We’re All Just Doing Our Best

My son turned 7 last month and I’m still reeling over the fact that, yes, it really does go by so quickly. All of those adages about time flying seem all too real, which would be more heartbreaking if it weren’t for the fact that the person my son is becoming is just so darn funny, smart, and cool. Yes, we have our hiccups and our moments, and these are the moments I want to get into today because parents (especially moms) oftentimes shy away from the not-so-pretty moments of parenting. But those moments are the moments when we need to support each other the most, when we need to cast aside differences and judgments and just be supportive.

Considering it was my son’s birthday, we felt obliged to throw him a birthday party at an indoor park down the street from our home. This is the place where virtually every child in town has his or her party, so everyone knows the ropes. As usual, trying to get an accurate headcount was nearly impossible. Parents were calling and texting an hour before the party. “Is it too late to come?” “What toys does your son like?” But there was one text that got to me. This text, arriving an hour into the actual party, simply read “I know we said we would, but So-And-So will not be coming to the party.”

To be honest, it was so late and so abrupt that I was offended. I mean, who does that at the final hour like that? Well, I will tell you who does that: a mom who needs a hug and a glass of wine, that’s who.

You see, later on that day I received another text from this mom. She was concerned that I thought they “were blowing off” my son’s party (I did think that!) and she wanted to explain. Her son has problems with anxiety and it was just too much for him to handle a birthday party that day. He also has ADHD and his mom was concerned he might be a little too wild at the party, should she even be able to coerce him through the door. And my heart broke for her and for her son. I’ve been there. My son struggles with social skills BIG TIME. I have been that parent who did not attend a party because I didn’t want to witness the reality that my son can be a little off, a little different. He doesn’t just go to the beat of his own drum, he has his own band. I love to hear his music, but sometimes I cannot handle the looks and the comments others give him. This mother was not alone and I needed her to know that.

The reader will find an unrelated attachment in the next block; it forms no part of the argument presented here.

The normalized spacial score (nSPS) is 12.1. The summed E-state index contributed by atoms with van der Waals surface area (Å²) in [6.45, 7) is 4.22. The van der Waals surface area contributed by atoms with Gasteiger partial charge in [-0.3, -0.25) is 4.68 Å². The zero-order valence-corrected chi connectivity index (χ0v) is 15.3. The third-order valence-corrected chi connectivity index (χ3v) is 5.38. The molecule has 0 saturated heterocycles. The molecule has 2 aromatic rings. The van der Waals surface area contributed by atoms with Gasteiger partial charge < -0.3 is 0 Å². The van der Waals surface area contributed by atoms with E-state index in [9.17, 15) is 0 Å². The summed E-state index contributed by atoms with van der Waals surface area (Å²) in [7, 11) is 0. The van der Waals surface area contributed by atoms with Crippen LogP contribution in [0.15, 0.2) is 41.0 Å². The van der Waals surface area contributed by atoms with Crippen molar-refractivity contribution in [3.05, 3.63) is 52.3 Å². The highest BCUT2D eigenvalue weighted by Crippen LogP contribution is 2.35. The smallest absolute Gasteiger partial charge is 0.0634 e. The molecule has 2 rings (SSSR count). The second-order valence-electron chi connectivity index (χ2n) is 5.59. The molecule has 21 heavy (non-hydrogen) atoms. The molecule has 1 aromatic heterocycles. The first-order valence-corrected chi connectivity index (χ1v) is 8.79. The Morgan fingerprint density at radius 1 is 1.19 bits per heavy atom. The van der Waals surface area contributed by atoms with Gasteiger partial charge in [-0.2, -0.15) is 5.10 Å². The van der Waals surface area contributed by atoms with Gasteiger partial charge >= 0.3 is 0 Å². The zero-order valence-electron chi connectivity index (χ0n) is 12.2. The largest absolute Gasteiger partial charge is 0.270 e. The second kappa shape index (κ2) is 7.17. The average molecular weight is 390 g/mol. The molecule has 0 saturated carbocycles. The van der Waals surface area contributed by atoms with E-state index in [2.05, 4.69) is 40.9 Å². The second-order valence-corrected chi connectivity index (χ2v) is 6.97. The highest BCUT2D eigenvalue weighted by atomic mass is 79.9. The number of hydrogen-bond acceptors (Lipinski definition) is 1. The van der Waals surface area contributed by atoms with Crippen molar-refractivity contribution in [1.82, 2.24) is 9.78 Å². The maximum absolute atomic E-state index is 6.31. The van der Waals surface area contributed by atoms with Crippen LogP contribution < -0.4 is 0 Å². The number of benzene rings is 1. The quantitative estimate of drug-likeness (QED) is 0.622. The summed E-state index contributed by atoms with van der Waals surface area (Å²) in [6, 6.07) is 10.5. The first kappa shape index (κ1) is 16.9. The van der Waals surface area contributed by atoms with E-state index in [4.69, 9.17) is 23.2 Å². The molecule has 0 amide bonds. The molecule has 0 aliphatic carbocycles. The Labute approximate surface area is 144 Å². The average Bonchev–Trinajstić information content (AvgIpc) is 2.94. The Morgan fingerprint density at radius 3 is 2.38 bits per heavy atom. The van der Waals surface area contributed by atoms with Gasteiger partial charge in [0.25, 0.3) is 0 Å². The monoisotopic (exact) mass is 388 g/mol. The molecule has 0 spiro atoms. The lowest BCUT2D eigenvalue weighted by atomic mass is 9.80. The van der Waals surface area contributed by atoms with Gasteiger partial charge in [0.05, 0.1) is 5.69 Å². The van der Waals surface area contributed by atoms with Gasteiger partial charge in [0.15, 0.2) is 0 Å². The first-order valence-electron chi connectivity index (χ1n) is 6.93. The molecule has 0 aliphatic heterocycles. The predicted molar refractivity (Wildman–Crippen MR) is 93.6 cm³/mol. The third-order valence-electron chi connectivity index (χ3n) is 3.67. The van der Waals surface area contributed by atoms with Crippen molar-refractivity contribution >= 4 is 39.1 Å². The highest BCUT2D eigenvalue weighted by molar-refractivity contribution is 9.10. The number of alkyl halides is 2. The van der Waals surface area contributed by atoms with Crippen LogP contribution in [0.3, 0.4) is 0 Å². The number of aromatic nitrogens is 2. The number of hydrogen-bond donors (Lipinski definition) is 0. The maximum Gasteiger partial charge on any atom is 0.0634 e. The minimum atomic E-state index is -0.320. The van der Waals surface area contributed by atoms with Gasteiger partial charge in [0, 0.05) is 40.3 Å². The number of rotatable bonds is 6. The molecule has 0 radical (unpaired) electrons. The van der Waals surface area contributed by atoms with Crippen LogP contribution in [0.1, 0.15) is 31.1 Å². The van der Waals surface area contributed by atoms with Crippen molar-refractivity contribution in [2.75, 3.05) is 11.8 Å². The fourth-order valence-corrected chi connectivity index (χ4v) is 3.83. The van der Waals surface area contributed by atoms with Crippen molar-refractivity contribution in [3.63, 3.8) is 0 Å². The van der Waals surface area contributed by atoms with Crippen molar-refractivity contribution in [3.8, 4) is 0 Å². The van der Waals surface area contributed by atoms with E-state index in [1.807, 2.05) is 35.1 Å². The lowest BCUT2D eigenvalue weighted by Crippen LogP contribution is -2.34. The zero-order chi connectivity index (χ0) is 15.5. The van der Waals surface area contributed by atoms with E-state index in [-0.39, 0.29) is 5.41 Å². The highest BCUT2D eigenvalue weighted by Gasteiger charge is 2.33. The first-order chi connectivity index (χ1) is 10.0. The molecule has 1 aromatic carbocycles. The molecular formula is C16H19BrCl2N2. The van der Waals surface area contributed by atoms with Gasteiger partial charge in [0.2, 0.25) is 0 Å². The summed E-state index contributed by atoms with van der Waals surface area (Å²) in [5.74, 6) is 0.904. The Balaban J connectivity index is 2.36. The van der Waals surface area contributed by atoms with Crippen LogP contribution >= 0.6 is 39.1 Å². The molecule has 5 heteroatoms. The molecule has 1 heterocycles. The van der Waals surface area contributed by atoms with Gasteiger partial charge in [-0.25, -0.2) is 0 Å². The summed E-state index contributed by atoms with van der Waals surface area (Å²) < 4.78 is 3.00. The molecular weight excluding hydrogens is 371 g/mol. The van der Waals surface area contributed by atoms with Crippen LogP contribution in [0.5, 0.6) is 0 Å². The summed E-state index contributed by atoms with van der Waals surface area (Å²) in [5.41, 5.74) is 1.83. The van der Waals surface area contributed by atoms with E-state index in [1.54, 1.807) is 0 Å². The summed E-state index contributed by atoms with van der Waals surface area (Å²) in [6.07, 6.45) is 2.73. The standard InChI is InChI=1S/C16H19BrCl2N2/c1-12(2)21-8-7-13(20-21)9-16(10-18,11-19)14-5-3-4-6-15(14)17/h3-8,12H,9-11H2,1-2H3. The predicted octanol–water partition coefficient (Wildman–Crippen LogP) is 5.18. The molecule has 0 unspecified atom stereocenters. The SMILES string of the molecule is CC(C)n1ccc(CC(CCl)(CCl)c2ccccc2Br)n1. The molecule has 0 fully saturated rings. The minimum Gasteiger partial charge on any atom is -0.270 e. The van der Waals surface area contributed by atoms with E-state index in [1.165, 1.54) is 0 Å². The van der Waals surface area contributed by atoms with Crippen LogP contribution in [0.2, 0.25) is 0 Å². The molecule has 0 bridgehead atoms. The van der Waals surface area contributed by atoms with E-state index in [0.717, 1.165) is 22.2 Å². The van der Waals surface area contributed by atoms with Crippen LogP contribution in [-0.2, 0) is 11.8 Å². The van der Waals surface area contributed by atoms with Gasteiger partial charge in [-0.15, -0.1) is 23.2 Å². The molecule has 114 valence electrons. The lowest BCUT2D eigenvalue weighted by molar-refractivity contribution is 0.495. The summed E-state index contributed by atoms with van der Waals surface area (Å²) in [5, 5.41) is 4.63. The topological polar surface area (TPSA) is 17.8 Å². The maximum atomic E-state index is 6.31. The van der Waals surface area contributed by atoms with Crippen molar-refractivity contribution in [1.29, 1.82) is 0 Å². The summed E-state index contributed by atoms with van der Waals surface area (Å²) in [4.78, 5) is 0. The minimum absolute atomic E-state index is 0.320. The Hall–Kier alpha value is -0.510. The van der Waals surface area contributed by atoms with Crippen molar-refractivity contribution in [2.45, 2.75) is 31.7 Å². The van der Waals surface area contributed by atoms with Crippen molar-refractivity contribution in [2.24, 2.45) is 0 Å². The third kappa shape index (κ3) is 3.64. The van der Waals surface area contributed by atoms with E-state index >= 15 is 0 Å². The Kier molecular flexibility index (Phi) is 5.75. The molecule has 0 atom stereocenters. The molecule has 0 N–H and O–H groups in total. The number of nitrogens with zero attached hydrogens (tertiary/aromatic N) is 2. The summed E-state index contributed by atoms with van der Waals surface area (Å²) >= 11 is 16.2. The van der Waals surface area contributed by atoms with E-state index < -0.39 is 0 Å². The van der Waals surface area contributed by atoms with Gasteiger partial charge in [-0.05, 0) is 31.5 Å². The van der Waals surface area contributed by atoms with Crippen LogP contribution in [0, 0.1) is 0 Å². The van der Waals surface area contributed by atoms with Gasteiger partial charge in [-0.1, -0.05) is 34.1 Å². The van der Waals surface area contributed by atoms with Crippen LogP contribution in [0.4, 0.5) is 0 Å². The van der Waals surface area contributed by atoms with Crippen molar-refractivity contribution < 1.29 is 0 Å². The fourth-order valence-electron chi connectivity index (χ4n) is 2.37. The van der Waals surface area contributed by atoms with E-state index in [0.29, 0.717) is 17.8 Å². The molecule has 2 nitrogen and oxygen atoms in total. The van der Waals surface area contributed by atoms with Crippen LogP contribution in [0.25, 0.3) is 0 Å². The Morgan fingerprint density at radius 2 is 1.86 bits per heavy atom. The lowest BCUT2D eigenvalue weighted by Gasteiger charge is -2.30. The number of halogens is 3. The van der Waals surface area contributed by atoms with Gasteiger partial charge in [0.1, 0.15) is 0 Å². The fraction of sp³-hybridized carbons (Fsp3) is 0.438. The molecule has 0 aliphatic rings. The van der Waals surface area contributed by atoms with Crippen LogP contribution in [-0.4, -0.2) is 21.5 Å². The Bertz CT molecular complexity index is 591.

Instead of being annoyed that the numbers were off or that we had made so many (ridiculous, let’s be honest) favor bags, I just told her that moms should not be allowed to make assumptions about one another. We are all the doing the best we can and it is never easy. Her response to my comment was simply a smile emoji and the words “Yup, it’s never easy.” And that was that.

There are a number of lessons to be learned here:

  1. We really need to stop judging people before we walk a mile in their proverbial moccasins.
  2. We need to start supporting one another more in this whole childrearing endeavor.
  3. We need to stop hiding our children or being embarrassed about who are children are or exposing the struggles and quirks they might have. Children, however unique they might be, should have a place at EVERY birthday table.

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About Becky Jha

Born and raised in rural Connecticut , Becky DeMattia-Jha attended Salve Regina University in Newport, RI, and has her M.Ed. She has been teaching high school English for 15 years and currently resides in Massachusetts with her husband, their two children, and their German Shepherd. She spends her precious summer vacations indulging in passions other than literature: serving as a lactation peer coach, practicing herbal medicine, organic gardening, making natural cleansers and cosmetics, and preparing quick and easy organic recipes for her family. She hopes to share her efficient, chemical-free, eco-conscious, frugal, and simplistic homemaking and homesteading tips with you.

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